Hitler’s rise  was primarily his rejection of this  treaty, and campaign to restore the German economy, pride, military, and, retake its territories and colonies. He restored the Germans pride and belief in themselves by telling them that they, the Aryans are the chosen race and are superior to all other people including fellow Europeans. In March 1935, he violated the treaty by rebuilding the armed forces. One year later, he retook the demilitarized zone  in the Rhine, and in March 1938, the Austrian-born Hitler  sent his troops into the welcoming hands of Austrians and reunified both countries contrary to the dictates of the  treaty. Next, he marched into Poland and Czechoslovakia retaking seized German territories. At this point, Britain declared war and the Second World War commenced.

The colonized peoples of the world had no choice in that war; they were forced to fight on both sides. They were conscripted to fight in far away places like Burma, forced to offer free labour and pay taxes towards so called war efforts.  Emergency regulations were imposed on them including detention without trial. For at least three years, African countries like Egypt, Libya, Algeria, Morocco,  Tunisia, Kenya, Somalia, Eritrea and Ethiopia, were devastating theatres of  that war. Some of the most infamous battles of that war like the  Battle of El Alamein were fought in Africa while the famous German war general, Erwin Rommel got his sobriquet “The Desert fox” in the North Africa campaign. Interestingly, when that war’s casualties are compiled, Africans are usually lumped  under European figures and vaguely referred to; such as “commonwealth” casualties and losses.  Little mention is made of African civilians who died, were maimed or turned into internally displaced persons or refugees. The colonized people were simply, expendable shells.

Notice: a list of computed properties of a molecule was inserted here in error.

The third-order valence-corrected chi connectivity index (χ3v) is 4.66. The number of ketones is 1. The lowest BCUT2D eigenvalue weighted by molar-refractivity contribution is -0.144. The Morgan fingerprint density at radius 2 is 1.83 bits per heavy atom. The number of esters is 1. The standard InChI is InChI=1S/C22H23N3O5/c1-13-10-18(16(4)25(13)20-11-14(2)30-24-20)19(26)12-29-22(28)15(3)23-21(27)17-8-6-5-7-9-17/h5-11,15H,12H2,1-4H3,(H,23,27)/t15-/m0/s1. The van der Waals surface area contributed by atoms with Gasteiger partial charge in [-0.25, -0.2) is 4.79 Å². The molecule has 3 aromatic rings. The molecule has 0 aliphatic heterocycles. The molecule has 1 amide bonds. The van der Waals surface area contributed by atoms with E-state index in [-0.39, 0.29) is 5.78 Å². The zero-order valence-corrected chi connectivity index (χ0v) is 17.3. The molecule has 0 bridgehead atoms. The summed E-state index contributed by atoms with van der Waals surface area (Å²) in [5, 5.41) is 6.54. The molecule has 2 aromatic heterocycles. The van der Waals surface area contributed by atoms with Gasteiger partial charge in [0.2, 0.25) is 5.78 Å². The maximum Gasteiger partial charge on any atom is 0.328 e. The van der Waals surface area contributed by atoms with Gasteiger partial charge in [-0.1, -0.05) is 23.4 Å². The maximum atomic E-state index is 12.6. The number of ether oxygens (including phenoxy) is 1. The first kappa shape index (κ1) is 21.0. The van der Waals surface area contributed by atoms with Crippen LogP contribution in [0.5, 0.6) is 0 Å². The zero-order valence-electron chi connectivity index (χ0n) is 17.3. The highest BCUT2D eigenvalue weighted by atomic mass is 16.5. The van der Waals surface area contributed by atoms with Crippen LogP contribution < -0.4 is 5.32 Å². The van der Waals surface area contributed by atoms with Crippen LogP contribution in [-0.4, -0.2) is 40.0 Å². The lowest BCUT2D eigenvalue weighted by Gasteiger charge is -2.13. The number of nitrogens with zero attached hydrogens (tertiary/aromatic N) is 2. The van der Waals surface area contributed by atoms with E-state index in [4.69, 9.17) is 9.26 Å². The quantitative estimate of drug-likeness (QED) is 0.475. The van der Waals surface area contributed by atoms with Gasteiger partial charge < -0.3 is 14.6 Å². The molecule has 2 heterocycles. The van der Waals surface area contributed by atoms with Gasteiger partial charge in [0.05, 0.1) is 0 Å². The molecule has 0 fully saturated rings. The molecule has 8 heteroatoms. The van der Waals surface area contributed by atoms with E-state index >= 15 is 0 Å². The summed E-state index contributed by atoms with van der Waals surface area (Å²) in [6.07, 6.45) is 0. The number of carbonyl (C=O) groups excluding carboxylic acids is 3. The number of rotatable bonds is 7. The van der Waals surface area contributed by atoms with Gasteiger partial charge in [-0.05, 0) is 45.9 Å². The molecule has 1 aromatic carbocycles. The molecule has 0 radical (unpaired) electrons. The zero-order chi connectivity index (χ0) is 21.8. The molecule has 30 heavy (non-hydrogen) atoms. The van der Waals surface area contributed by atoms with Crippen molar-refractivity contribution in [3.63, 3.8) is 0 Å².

The Second World War was a conflict either side could have won. Had Germany won, the post-war narration  would have been different; Hitler might  have been a war hero not the villain. Doubtlessly, Hitler was a racist, but which of his European cousins was not?

From the perspective of an African; what is the difference between the  bloody German colonization of Namibia which witnessed the first genocide in the Twentieth Century, and the Belgian colonization of the Congo which saw greater atrocity?  What differentiated Hitlerite Germany from the French colonization of Algeria which turned that country into rivers of blood? How was the holocaust fundamentally different or worse  than the British genocide against the Aborigines in Australia? The later was actually worse.

The  colonized people were victims of the Second World War; the colonialists  on both sides, chose our enemies for us and showed us our friends. We had no say in the matter. The colonialists were both sides of the same coin, therefore, the colonized or marginalized should not labour under the yoke of condemning everything about Hitler.